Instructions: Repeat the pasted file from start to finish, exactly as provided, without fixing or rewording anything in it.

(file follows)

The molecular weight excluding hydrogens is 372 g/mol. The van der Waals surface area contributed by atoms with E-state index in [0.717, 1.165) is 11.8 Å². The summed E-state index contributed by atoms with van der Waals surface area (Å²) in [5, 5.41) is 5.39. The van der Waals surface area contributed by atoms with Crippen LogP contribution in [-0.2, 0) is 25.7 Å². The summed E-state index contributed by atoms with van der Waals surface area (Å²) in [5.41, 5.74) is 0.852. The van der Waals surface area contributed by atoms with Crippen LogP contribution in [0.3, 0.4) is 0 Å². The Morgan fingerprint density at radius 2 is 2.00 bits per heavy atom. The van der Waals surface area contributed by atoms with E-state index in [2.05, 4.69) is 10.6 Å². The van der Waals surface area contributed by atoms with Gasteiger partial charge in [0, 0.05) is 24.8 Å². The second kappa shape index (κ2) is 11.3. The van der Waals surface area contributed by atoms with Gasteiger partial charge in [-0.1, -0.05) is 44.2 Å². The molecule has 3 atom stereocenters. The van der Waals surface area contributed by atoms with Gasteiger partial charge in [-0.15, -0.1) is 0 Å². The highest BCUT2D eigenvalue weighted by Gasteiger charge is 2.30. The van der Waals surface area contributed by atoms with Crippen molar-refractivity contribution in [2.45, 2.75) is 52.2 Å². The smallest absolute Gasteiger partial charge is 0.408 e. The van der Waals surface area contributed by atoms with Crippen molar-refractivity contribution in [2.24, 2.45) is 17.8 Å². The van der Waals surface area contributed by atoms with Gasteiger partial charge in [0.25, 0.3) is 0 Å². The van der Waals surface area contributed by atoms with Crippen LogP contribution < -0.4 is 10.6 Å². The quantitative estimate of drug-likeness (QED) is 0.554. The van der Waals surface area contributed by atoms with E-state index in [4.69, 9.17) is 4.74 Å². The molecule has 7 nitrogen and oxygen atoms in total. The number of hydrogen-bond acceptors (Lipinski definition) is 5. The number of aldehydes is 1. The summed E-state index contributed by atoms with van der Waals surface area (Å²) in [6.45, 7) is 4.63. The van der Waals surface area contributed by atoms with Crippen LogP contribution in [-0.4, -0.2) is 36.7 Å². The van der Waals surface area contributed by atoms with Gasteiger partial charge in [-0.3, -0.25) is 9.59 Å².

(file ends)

The molecular weight excluding hydrogens is 372 g/mol. The van der Waals surface area contributed by atoms with E-state index in [0.717, 1.165) is 11.8 Å². The summed E-state index contributed by atoms with van der Waals surface area (Å²) in [5, 5.41) is 5.39. The van der Waals surface area contributed by atoms with Crippen LogP contribution in [-0.2, 0) is 25.7 Å². The summed E-state index contributed by atoms with van der Waals surface area (Å²) in [5.41, 5.74) is 0.852. The van der Waals surface area contributed by atoms with Crippen LogP contribution in [0.3, 0.4) is 0 Å². The Morgan fingerprint density at radius 2 is 2.00 bits per heavy atom. The van der Waals surface area contributed by atoms with E-state index in [2.05, 4.69) is 10.6 Å². The van der Waals surface area contributed by atoms with Gasteiger partial charge in [0, 0.05) is 24.8 Å². The second kappa shape index (κ2) is 11.3. The van der Waals surface area contributed by atoms with Gasteiger partial charge in [-0.1, -0.05) is 44.2 Å². The molecule has 3 atom stereocenters. The van der Waals surface area contributed by atoms with Gasteiger partial charge in [-0.15, -0.1) is 0 Å². The highest BCUT2D eigenvalue weighted by Gasteiger charge is 2.30. The van der Waals surface area contributed by atoms with Crippen molar-refractivity contribution in [2.45, 2.75) is 52.2 Å². The smallest absolute Gasteiger partial charge is 0.408 e. The van der Waals surface area contributed by atoms with Crippen molar-refractivity contribution in [2.24, 2.45) is 17.8 Å². The van der Waals surface area contributed by atoms with Gasteiger partial charge in [0.25, 0.3) is 0 Å². The van der Waals surface area contributed by atoms with Crippen LogP contribution < -0.4 is 10.6 Å². The quantitative estimate of drug-likeness (QED) is 0.554. The van der Waals surface area contributed by atoms with E-state index in [4.69, 9.17) is 4.74 Å². The molecule has 7 nitrogen and oxygen atoms in total. The number of hydrogen-bond acceptors (Lipinski definition) is 5. The number of aldehydes is 1. The summed E-state index contributed by atoms with van der Waals surface area (Å²) in [6.45, 7) is 4.63. The van der Waals surface area contributed by atoms with Crippen LogP contribution in [-0.4, -0.2) is 36.7 Å². The van der Waals surface area contributed by atoms with Gasteiger partial charge in [-0.3, -0.25) is 9.59 Å².